Horror Movie Handbook meets Callous Director.
Another good scientific story sacrificed to Hollywood’s Lowest Common Denom. THE RELIC finds a field researcher dabbling in tribal drugs on the dark continent shipping a crate containing a strange fungus back to his lab at the Chicago Natural History Museum. Also in the crate is a relic of an ancient god that could supposedly transform into a monster to ward off enemies. What this has to do with bizarre murders at the museum, involving sucking out the victims’ hypothalamuses, is where science and pseudo-bullshit collide.
As do Detective D’Agosta (Tom Sizemore, all Chicago mob ‘tude) and evolutionary biologist Dr. Margo Green (Penelope Ann Miller, all slinky waistline). He wants to close down the Museum to find the killer, who may be lurking in the subterranean crawlspaces, while Margo’s boss (diminutive Linda Hunt) wants to keep the Museum open for a gala for political dignitaries.
We’ve seen this flow chart before. The people who don’t believe – die. And of course, innocent bystanders die – because they’re working too late, because they walk into dark rooms without turning the lights on, because they insist on trying to escape through a sewer chest-high with water, because they’re too far down in the credits…
THE RELIC is a formulaic quickie from mediocre director Peter Hyams; a linear, straightforward monster movie with good scares, good tension and not revealing too much monster in the first act. That being said, it could have been tighter, as Hyams seems to have shucked off the science and storyline of what appears to be a very interesting novel by Douglas Preston and Lincoln Child – Relic – and replaced it with thriller movie convention. I mean, with four screenwriters, they’ve even got the cat jumping out at us from a cupboard, in a jump-scare attempt. Yeah, someone actually wrote that into a screenplay without being sarcastic or ironic. It didn’t help that the lame acting for the subplots (especially Chi Muoi Lo’s atrocious line-reads) made us wish more people would get eaten more quickly.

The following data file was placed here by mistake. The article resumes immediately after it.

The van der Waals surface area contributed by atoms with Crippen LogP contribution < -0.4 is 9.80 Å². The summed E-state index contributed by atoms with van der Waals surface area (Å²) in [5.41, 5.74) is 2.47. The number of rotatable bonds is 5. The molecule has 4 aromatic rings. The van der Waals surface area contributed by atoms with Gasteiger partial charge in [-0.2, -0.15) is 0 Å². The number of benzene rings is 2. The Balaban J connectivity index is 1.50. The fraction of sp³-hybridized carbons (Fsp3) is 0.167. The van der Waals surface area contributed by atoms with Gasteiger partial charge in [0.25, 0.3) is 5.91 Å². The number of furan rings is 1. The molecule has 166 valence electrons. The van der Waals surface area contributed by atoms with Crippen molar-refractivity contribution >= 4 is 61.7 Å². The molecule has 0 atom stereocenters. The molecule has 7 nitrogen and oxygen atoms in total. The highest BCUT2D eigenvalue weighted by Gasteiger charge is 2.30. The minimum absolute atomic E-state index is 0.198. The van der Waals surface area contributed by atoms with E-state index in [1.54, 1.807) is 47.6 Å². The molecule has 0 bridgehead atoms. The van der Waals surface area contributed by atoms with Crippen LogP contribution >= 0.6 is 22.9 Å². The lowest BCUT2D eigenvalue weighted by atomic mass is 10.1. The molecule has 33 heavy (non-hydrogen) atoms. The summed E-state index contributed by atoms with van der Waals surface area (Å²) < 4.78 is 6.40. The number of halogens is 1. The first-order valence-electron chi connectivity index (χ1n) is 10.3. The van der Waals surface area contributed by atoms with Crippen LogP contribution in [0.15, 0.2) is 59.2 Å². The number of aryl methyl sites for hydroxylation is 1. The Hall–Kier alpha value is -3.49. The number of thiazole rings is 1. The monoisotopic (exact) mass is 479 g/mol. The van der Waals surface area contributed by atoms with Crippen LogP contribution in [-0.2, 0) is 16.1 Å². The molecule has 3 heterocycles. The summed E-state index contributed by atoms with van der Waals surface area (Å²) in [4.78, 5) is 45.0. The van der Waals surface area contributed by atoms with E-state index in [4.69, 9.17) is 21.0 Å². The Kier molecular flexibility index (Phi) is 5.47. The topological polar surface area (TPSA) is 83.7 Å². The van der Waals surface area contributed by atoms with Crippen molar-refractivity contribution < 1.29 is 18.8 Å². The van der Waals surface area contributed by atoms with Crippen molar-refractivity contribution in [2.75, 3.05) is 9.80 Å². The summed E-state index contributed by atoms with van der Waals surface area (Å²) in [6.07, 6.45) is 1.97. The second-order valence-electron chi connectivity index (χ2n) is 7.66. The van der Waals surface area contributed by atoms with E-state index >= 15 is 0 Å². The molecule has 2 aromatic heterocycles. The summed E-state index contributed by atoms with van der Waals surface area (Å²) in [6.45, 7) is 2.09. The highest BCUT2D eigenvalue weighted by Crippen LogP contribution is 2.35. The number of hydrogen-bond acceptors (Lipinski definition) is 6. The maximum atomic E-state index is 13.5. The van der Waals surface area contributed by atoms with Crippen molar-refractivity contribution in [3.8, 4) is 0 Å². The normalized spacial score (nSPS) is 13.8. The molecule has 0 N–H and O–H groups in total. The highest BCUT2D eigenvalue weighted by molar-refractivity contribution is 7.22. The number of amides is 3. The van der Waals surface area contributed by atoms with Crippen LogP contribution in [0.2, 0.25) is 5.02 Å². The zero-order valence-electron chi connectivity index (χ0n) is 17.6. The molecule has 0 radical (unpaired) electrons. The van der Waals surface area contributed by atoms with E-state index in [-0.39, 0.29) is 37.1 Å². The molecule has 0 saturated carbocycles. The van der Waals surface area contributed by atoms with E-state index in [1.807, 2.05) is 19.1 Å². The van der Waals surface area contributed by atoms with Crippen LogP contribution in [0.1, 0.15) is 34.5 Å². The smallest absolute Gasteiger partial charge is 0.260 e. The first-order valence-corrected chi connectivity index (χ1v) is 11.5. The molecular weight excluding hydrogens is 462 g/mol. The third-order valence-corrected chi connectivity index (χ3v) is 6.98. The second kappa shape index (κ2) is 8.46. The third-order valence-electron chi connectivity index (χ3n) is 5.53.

There is an underpinning of science to this whole escapade, where DNA identifies the killer as not quite human, a mutation with other genes spliced in. This, of course, encourages ignorant talk about “evolution” – a precept that no one on this film understands, least of all the writers and director. “It’s rapidly evolving into something else!” No, it’s mutating. One solitary creature cannot “evolve.” The creature feeds off hormones in the human hypothalamus; chilling sequences where bodies are found decapitated with the brains sucked out – which sparks more scientific conversation sprinkled liberally with dumbo-jumbo. So though the movie has some visceral scares, it is tempered by everything around those moments.
When revealed, the monster is fantastic. Blame the great Stan Winston; a half-galloping artiodactyl, half-reptile, half-Predator half-ManBearPig, an excellent roaring powerhouse of special effects.
The problem with the pseudo-science is that it leads to nothing: Uncovering the mystery of the beast doesn’t lead to an understanding of how to kill it, capture it or study it. It’s pretty much on the chopping block with guns and explosives from the get-go, no matter what it’s composed of – shyeh! Real “scientists” you got here! It was just a device to run from and to blow up in a fiery finale. While eating a lot of people along the way.
Thrills, chills, kills. Ills.